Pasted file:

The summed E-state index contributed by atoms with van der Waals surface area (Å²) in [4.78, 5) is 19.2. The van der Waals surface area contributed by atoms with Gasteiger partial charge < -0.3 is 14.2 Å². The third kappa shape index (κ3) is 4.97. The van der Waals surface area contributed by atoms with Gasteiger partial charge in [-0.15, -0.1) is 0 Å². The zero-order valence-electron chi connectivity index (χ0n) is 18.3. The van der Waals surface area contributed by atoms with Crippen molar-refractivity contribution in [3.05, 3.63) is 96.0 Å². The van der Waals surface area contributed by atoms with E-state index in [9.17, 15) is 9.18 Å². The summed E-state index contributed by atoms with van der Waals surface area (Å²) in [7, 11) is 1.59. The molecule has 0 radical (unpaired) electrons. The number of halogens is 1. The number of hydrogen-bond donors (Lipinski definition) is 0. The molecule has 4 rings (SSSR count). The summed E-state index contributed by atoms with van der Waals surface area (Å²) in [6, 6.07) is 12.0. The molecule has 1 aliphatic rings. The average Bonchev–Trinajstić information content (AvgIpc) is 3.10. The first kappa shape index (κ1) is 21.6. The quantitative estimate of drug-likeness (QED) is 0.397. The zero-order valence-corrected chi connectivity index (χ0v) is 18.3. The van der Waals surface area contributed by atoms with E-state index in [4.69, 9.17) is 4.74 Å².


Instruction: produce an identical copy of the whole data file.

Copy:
The summed E-state index contributed by atoms with van der Waals surface area (Å²) in [4.78, 5) is 19.2. The van der Waals surface area contributed by atoms with Gasteiger partial charge < -0.3 is 14.2 Å². The third kappa shape index (κ3) is 4.97. The van der Waals surface area contributed by atoms with Gasteiger partial charge in [-0.15, -0.1) is 0 Å². The zero-order valence-electron chi connectivity index (χ0n) is 18.3. The van der Waals surface area contributed by atoms with Crippen molar-refractivity contribution in [3.05, 3.63) is 96.0 Å². The van der Waals surface area contributed by atoms with E-state index in [9.17, 15) is 9.18 Å². The summed E-state index contributed by atoms with van der Waals surface area (Å²) in [7, 11) is 1.59. The molecule has 0 radical (unpaired) electrons. The number of halogens is 1. The number of hydrogen-bond donors (Lipinski definition) is 0. The molecule has 4 rings (SSSR count). The summed E-state index contributed by atoms with van der Waals surface area (Å²) in [6, 6.07) is 12.0. The molecule has 1 aliphatic rings. The average Bonchev–Trinajstić information content (AvgIpc) is 3.10. The first kappa shape index (κ1) is 21.6. The quantitative estimate of drug-likeness (QED) is 0.397. The zero-order valence-corrected chi connectivity index (χ0v) is 18.3. The van der Waals surface area contributed by atoms with E-state index in [4.69, 9.17) is 4.74 Å².